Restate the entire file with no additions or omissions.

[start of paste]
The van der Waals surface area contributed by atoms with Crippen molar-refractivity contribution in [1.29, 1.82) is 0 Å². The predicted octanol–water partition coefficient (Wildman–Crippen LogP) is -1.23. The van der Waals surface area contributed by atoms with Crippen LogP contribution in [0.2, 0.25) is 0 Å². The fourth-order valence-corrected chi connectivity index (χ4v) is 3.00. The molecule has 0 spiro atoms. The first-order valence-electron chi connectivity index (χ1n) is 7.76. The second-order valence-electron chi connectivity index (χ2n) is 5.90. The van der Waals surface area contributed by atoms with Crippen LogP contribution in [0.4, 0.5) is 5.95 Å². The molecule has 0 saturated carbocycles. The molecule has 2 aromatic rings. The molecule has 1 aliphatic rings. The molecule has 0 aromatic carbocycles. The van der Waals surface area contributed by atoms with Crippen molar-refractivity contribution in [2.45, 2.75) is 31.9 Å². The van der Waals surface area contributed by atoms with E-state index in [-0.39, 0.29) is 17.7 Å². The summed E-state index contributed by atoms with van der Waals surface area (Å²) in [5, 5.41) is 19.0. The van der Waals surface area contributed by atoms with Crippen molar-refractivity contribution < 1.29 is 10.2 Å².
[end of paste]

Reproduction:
The van der Waals surface area contributed by atoms with Crippen molar-refractivity contribution in [1.29, 1.82) is 0 Å². The predicted octanol–water partition coefficient (Wildman–Crippen LogP) is -1.23. The van der Waals surface area contributed by atoms with Crippen LogP contribution in [0.2, 0.25) is 0 Å². The fourth-order valence-corrected chi connectivity index (χ4v) is 3.00. The molecule has 0 spiro atoms. The first-order valence-electron chi connectivity index (χ1n) is 7.76. The second-order valence-electron chi connectivity index (χ2n) is 5.90. The van der Waals surface area contributed by atoms with Crippen LogP contribution in [0.4, 0.5) is 5.95 Å². The molecule has 0 saturated carbocycles. The molecule has 2 aromatic rings. The molecule has 1 aliphatic rings. The molecule has 0 aromatic carbocycles. The van der Waals surface area contributed by atoms with Crippen molar-refractivity contribution in [2.45, 2.75) is 31.9 Å². The van der Waals surface area contributed by atoms with E-state index in [-0.39, 0.29) is 17.7 Å². The summed E-state index contributed by atoms with van der Waals surface area (Å²) in [5, 5.41) is 19.0. The van der Waals surface area contributed by atoms with Crippen molar-refractivity contribution < 1.29 is 10.2 Å².